12 Dec. 45

MR. DODD: The next document is rather lengthy, and I wonder what the Tribunal's pleasure is. Do I understand that I may proceed with the interrogation?


MR. DODD: I wish to refer to the Defendant Alfred Rosenberg, the Reich Minister for Eastern Occupied Territories, as one who also collaborated with the Defendant Sauckel, and specifically, to refer to a transcript of an interrogation under oath of the Defendant Rosenberg, on the afternoon of the 6th of October 1945 (Exhibit USA-187). That record may be found about the third from the last of the interrogation records in the document book, and I wish to read from Page 1 of the transcript:

"Q: 'Isn't it a fact that Sauckel would allocate to the various areas under your jurisdiction the number of persons to be obtained for labor purposes? '

"A: 'Yes.'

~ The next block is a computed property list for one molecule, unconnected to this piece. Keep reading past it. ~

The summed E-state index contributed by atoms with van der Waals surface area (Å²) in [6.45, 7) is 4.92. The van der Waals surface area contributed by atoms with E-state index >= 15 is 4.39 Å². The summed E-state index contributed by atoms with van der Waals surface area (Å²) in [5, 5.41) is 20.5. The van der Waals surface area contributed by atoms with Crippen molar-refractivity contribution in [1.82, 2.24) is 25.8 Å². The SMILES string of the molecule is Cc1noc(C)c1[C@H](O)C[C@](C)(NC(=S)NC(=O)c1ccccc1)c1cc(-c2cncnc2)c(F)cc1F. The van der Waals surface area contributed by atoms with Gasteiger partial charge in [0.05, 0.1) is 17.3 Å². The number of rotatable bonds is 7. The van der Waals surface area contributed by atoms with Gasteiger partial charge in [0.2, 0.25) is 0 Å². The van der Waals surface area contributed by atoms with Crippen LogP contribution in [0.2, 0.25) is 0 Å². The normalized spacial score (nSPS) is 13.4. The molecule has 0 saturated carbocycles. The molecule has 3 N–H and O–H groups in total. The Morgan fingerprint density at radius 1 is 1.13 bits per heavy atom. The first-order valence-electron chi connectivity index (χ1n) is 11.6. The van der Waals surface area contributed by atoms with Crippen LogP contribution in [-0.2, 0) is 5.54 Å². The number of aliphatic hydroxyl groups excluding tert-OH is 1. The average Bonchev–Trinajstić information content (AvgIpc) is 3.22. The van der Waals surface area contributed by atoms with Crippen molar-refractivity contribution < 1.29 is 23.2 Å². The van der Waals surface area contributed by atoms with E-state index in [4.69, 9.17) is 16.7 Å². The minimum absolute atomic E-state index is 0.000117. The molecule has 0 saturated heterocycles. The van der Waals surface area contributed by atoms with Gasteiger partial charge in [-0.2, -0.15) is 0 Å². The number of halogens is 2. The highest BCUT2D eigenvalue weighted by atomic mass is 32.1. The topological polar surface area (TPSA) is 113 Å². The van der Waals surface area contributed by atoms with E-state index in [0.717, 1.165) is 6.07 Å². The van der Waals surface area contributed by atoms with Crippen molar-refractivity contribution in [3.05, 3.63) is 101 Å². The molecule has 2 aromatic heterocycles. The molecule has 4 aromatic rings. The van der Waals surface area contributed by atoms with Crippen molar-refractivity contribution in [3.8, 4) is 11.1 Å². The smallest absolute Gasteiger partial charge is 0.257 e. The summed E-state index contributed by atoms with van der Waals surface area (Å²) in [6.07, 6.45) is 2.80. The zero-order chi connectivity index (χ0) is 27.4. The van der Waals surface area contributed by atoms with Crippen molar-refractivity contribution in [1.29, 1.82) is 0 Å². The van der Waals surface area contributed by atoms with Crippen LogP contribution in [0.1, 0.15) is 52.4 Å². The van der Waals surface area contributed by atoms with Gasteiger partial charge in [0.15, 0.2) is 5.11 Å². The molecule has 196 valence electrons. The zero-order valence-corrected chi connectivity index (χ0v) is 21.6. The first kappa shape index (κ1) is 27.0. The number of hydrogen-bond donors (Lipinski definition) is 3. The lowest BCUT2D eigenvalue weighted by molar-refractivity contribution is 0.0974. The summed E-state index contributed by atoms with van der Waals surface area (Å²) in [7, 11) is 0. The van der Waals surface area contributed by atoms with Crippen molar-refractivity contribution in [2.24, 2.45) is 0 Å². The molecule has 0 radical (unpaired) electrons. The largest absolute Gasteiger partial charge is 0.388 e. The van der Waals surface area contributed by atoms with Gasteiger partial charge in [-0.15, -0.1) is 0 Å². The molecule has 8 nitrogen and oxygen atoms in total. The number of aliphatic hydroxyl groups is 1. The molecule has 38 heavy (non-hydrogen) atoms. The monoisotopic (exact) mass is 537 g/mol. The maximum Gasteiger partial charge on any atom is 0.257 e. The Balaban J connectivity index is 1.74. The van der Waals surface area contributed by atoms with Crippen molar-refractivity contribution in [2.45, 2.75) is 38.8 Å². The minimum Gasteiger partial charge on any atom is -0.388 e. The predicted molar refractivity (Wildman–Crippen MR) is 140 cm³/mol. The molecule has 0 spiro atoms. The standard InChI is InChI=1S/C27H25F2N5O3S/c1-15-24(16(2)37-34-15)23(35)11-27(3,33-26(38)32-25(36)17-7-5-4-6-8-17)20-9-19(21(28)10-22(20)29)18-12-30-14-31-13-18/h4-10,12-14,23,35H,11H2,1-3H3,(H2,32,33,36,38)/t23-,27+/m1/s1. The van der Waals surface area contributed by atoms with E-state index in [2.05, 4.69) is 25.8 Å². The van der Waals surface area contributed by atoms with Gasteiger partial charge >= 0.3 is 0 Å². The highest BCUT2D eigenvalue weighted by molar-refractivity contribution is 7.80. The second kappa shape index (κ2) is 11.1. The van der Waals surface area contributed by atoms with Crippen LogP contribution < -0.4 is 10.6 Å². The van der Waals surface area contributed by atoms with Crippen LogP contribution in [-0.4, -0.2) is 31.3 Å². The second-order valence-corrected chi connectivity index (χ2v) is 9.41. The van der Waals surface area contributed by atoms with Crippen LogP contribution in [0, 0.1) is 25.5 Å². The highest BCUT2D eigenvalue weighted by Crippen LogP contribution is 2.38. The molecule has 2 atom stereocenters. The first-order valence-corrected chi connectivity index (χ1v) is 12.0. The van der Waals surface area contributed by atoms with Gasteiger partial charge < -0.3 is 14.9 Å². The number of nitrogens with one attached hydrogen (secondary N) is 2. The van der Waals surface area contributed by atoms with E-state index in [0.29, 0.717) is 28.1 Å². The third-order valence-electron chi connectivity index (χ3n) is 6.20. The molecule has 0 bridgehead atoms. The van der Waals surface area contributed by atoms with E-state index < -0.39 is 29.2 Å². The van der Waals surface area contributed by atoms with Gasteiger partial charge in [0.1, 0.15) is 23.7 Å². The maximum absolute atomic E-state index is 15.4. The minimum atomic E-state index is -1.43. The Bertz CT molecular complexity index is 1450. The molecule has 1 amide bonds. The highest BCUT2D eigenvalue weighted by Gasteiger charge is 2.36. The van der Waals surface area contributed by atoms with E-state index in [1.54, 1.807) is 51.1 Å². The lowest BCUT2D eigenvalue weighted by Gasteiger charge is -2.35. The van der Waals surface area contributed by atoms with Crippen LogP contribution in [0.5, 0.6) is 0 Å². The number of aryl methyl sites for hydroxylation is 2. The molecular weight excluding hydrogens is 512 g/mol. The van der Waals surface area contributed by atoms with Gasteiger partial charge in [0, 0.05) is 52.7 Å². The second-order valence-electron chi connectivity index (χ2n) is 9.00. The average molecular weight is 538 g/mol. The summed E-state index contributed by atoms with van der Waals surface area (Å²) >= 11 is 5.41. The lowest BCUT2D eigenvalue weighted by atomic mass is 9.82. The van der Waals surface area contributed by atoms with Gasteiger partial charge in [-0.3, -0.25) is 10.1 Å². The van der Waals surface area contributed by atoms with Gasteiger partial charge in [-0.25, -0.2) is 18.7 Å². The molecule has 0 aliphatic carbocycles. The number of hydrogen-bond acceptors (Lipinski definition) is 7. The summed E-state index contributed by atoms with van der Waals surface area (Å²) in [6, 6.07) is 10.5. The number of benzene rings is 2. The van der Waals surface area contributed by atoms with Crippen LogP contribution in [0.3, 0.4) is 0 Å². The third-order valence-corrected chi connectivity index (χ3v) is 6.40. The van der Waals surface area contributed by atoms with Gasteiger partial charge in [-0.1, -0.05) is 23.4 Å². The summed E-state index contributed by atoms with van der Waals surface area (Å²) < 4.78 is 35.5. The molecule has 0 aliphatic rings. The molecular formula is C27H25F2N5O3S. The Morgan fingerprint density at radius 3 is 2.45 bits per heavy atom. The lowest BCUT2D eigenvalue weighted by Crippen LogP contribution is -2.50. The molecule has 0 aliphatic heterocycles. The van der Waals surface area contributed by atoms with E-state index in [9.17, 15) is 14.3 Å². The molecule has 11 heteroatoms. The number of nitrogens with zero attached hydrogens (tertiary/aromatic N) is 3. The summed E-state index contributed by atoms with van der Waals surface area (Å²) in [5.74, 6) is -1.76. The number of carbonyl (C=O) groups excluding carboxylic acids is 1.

"Q: 'And that thereafter your agents would obtain that labor in order to meet the quota which had been given. Is that right?'

"A: 'Sauckel, normally, had very far-reaching desires, which one could not fulfil unless one looked very closely into the matter.'

"Q: 'Never mind about Sauckel's desires being far-reaching or not being far-reaching. That has nothing to do with it. You were given quotas for the areas over which you had jurisdiction, and it was up to you to meet that quota?'

"A: 'Yes. It was the responsibility of the administrative officials to receive this quota and to distribute the allotments over the districts in such a way, according to number and according to the age groups, that they would be most reasonably met.'

"Q: 'These administrative officials were part of your organization, isn't that right?'

"A: 'They were functionaries or officials of the Reich Commissioner for the Ukraine; but, as such, they were placed in their office by the Ministry for the Eastern Occupied Territories.'

"Q: 'You recognized, did you not, that the quotas set by Sauckel could not be filled by voluntary labor; and you did not disapprove of the impressment of forced labor. Isn't that right?'

"A: 'I regretted that the demands of Sauckel were so urgent that they could not be met by a continuation of voluntary